On Saturday (25 Jan) the low tide was so low that we couldn’t get the launch out of the shed at Thorpe. This only happens about once in 10 years and is rather ironic as many parts of the country have too much water. The rangers continued to patrol by vehicle and two launches were out training staff and volunteers.

A great deal of tree work was undertaken by the rangers and volunteers during the week mainly on the Yare, Thurne and Neatishead. Rangers have also been cutting osier beds on our land at Potter Heigham. 

The Waveney team were in the office for part of the week working on their area plan. This is a working document that shows all that they propose to undertake in the area for the coming year. It also shows staff availability, our landholdings and agreements, patrol targets, events , education and community involvement commitments. An essential part of the team are the volunteers and the plan also includes their recruitment, training and tasking.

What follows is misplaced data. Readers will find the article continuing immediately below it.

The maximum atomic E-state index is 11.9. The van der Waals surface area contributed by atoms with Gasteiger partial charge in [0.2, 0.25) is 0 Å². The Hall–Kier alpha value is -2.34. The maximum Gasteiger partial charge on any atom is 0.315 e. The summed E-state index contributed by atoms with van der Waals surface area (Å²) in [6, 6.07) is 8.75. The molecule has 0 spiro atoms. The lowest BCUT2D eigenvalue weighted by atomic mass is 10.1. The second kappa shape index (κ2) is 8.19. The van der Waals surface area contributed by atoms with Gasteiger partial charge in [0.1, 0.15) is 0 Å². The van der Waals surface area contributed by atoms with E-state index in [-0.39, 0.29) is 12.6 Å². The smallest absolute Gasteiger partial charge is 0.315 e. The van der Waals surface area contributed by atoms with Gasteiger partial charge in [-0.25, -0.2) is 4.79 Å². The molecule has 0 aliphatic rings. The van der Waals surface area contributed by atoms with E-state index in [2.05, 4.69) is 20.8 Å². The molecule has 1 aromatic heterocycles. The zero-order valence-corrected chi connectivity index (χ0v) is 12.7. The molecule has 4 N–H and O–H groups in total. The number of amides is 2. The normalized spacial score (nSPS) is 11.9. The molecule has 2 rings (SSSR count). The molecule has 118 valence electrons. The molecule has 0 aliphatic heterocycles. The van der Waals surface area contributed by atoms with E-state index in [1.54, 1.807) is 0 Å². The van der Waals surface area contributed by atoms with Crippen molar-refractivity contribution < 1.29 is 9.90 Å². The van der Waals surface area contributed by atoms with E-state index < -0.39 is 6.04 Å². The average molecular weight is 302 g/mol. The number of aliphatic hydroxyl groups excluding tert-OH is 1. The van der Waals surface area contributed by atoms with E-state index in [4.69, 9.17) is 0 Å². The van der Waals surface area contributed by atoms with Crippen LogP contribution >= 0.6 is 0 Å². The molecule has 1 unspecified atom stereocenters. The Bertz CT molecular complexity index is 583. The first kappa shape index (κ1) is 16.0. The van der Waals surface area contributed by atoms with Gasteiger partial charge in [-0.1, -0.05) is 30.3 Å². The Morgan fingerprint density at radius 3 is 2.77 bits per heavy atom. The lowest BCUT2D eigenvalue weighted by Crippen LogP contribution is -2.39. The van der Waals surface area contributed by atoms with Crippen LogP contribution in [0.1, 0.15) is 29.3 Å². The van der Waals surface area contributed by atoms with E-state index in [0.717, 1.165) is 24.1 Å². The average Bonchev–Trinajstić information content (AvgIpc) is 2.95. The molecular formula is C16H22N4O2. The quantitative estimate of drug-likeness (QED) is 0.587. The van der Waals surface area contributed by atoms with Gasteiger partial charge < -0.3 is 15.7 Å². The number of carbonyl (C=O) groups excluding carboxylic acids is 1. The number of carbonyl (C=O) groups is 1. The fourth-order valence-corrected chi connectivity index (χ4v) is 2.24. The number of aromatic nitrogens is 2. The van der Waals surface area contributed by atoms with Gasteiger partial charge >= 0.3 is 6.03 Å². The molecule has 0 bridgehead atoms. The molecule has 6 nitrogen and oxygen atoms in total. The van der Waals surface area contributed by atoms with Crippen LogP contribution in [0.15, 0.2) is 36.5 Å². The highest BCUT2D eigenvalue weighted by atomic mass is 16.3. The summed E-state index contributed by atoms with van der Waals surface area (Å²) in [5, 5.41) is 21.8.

The Thurne rangers did a scheduled patrol with the police and the EA Fisheries enforcement officer. The EA inspector found two people fishing with expired licences and the ranger had to deal with two anglers for registration offences. One had not registered his vessel and the other had purchased a rowing boat toll and was using the vessel with an outboard motor.

Three cases were heard at Great Yarmouth Magistrates Court with all the persons summoned pleading guilty. Fines vary according to the seriousness of the case and the means of the offender. One case involved a vessel travelling fast at night without navigation lights on the Lower Waveney. Fines and costs totalled £225. The second case involved a fast private cruiser at high speed near Cantley. Fines and costs totalled £865. The last case involved six offences over two incidents on the Lower Waveney. Fines and costs amounted to over £1000.

Two rangers attended the Anglia Afloat Boat Show at Oulton Broad on Saturday and enjoyed chatting to boaters and answering their questions.